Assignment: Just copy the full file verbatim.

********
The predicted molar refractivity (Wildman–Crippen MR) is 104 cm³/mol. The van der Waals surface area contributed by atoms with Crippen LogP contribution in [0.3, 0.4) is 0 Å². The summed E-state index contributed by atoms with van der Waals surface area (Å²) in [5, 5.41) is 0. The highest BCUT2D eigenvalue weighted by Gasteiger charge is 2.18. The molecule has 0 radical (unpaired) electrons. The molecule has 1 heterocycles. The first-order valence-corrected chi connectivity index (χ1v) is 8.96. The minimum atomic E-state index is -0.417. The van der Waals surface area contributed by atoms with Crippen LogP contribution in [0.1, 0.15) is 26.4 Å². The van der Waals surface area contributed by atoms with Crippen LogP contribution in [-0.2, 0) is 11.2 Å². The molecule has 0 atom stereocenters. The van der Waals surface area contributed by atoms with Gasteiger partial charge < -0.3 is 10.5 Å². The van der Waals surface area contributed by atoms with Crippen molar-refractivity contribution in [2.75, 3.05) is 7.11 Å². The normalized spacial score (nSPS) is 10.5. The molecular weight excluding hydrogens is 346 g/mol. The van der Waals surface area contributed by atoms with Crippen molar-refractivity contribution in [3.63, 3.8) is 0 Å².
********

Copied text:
The predicted molar refractivity (Wildman–Crippen MR) is 104 cm³/mol. The van der Waals surface area contributed by atoms with Crippen LogP contribution in [0.3, 0.4) is 0 Å². The summed E-state index contributed by atoms with van der Waals surface area (Å²) in [5, 5.41) is 0. The highest BCUT2D eigenvalue weighted by Gasteiger charge is 2.18. The molecule has 0 radical (unpaired) electrons. The molecule has 1 heterocycles. The first-order valence-corrected chi connectivity index (χ1v) is 8.96. The minimum atomic E-state index is -0.417. The van der Waals surface area contributed by atoms with Crippen LogP contribution in [0.1, 0.15) is 26.4 Å². The van der Waals surface area contributed by atoms with Crippen LogP contribution in [-0.2, 0) is 11.2 Å². The molecule has 0 atom stereocenters. The van der Waals surface area contributed by atoms with Gasteiger partial charge < -0.3 is 10.5 Å². The van der Waals surface area contributed by atoms with Crippen molar-refractivity contribution in [2.75, 3.05) is 7.11 Å². The normalized spacial score (nSPS) is 10.5. The molecular weight excluding hydrogens is 346 g/mol. The van der Waals surface area contributed by atoms with Crippen molar-refractivity contribution in [3.63, 3.8) is 0 Å².